I’m having what I guess you could call a 9/11 Moment as I watch the heartache associated with the cataclysmic flooding throughout Southeast Texas.
Over the years since 9/11 it has become harder for me to watch the Twin Towers collapse. Or to watch the jetliners fly into them.
It’s taken a fraction of the time for me to shudder at the sight of the flooding in Houston and in Beaumont. You see, I have this connection with that part of the world.
My family and I moved to Beaumont in 1984. I had taken a job as an editorial writer at the Beaumont Enterprise and my boss at the time me I would be sitting “in the catbird seat” in the midst of a great “news town.” He was right.
We stayed there for nearly 11 years. My sons graduated from high school and went off to college before my wife and I pulled up stakes and left Beaumont for Amarillo in early 1995.
I learned a couple of things about the Texas Gulf Coast rather quickly.
One is that it rains a lot there. We occasionally would get about 6 or 7 inches of rain in the span of about, oh, an hour. It would produce local flooding. Storm ditches would fill up and the water would run into ponds built for the purpose of holding rain water.
I also learned that the water table along the Gulf Coast is not far at all below Earth’s surface. I don’t know the precise measurement, but I became aware that it takes virtually no time at all for water to fill the spongy, goopy soil throughout the region.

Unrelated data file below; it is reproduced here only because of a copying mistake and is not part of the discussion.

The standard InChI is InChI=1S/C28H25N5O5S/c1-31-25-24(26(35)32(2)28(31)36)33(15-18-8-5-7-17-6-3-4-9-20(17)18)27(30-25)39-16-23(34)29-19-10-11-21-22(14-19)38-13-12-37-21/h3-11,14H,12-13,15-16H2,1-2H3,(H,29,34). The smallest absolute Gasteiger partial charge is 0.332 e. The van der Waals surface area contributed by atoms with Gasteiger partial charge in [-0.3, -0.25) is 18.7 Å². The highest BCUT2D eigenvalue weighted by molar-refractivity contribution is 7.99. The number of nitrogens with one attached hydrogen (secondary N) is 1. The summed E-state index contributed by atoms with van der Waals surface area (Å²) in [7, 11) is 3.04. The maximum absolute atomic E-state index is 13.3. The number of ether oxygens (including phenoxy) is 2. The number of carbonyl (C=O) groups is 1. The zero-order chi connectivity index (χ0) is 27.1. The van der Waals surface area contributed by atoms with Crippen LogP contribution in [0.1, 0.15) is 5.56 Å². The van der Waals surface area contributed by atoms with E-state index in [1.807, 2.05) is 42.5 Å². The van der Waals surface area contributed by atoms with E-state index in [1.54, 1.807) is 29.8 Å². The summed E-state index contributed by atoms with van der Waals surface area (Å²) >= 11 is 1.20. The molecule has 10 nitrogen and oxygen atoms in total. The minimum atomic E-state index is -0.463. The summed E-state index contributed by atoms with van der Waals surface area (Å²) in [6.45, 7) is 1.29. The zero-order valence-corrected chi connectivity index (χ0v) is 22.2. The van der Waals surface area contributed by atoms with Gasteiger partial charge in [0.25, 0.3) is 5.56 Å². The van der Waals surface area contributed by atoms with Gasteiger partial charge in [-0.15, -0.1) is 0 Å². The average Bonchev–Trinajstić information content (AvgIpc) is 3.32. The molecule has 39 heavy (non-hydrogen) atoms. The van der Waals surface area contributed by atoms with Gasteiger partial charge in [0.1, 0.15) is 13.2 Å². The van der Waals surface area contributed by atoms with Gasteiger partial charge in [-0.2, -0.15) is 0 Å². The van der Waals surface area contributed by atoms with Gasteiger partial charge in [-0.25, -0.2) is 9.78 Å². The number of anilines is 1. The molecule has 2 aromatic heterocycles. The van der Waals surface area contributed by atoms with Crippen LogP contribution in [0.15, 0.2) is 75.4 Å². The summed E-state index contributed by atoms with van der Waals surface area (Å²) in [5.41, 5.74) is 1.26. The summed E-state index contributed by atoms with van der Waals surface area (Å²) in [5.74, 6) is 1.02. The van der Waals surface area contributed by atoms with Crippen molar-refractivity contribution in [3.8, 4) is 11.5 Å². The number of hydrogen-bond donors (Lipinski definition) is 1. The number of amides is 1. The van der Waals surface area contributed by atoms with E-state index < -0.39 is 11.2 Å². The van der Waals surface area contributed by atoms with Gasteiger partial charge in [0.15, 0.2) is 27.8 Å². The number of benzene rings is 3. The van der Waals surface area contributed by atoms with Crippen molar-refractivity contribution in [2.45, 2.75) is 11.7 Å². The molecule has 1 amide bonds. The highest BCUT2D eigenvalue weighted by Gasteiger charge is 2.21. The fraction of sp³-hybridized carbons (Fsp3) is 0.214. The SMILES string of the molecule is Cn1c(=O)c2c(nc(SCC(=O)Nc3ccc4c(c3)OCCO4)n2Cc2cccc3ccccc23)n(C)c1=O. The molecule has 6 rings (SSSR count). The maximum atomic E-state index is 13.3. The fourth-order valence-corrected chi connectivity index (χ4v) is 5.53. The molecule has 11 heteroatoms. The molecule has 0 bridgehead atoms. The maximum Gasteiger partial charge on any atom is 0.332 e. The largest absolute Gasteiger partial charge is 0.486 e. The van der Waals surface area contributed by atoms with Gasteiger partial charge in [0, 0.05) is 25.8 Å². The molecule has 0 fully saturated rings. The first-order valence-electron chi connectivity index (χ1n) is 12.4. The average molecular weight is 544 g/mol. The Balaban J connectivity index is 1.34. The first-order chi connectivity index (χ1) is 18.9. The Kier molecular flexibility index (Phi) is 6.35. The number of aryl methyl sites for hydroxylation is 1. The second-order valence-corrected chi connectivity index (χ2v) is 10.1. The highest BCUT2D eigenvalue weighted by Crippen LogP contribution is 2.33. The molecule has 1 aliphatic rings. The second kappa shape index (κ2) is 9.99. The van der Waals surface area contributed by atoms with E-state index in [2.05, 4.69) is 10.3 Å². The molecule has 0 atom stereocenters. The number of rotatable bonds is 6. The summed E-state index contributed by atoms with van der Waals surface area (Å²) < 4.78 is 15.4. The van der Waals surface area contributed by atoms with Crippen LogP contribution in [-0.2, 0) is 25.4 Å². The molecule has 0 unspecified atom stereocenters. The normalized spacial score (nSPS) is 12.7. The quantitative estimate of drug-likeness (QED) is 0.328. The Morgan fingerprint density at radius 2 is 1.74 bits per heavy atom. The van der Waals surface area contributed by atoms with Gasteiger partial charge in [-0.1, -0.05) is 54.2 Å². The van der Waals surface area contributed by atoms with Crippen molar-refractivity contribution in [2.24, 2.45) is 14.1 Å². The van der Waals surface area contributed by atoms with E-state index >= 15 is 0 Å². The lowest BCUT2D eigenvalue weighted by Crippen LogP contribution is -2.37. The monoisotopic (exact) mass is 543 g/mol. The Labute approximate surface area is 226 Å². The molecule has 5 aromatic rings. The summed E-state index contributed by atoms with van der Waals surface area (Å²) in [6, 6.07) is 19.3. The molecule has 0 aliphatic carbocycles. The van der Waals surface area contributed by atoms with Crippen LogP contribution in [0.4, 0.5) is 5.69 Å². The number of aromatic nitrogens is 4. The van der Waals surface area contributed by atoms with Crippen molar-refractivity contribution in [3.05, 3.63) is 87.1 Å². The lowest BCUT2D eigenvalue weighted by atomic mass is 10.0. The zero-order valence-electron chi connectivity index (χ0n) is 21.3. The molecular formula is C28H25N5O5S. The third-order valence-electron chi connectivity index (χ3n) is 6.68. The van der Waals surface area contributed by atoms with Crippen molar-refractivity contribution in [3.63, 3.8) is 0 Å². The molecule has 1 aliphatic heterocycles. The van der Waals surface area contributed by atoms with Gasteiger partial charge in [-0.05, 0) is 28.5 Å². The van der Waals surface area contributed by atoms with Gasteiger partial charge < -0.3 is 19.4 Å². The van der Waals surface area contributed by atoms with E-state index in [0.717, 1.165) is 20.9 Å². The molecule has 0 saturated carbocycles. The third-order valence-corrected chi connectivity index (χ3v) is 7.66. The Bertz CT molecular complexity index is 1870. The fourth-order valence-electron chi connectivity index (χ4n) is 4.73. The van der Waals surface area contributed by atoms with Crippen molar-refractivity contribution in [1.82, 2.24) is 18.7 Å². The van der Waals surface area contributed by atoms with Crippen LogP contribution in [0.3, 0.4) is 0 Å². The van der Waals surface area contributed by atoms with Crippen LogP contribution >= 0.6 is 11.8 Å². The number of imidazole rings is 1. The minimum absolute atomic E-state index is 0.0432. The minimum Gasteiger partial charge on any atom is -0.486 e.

All that is worth mentioning as we watch the horror that continues to play out in Houston and in the Golden Triangle today. Those folks are receiving epic amounts of water. Fifty inches are expected to fall on the region by the middle of the week.
I look at the video on TV and wonder: Where in the world is that water going to go? How long will it take to recede? How does that much rain water recede in a region that (a) sits only about 30 feet above sea level and (b) is as flat as it can possibly get? The Gulf of Mexico only is about 20 miles south of Beaumont; I believe Houston is a little farther inland, but not much.
The misery that is unfolding down yonder is far from over … and it is shattering my heart in a way it hasn’t been broken since 9/11.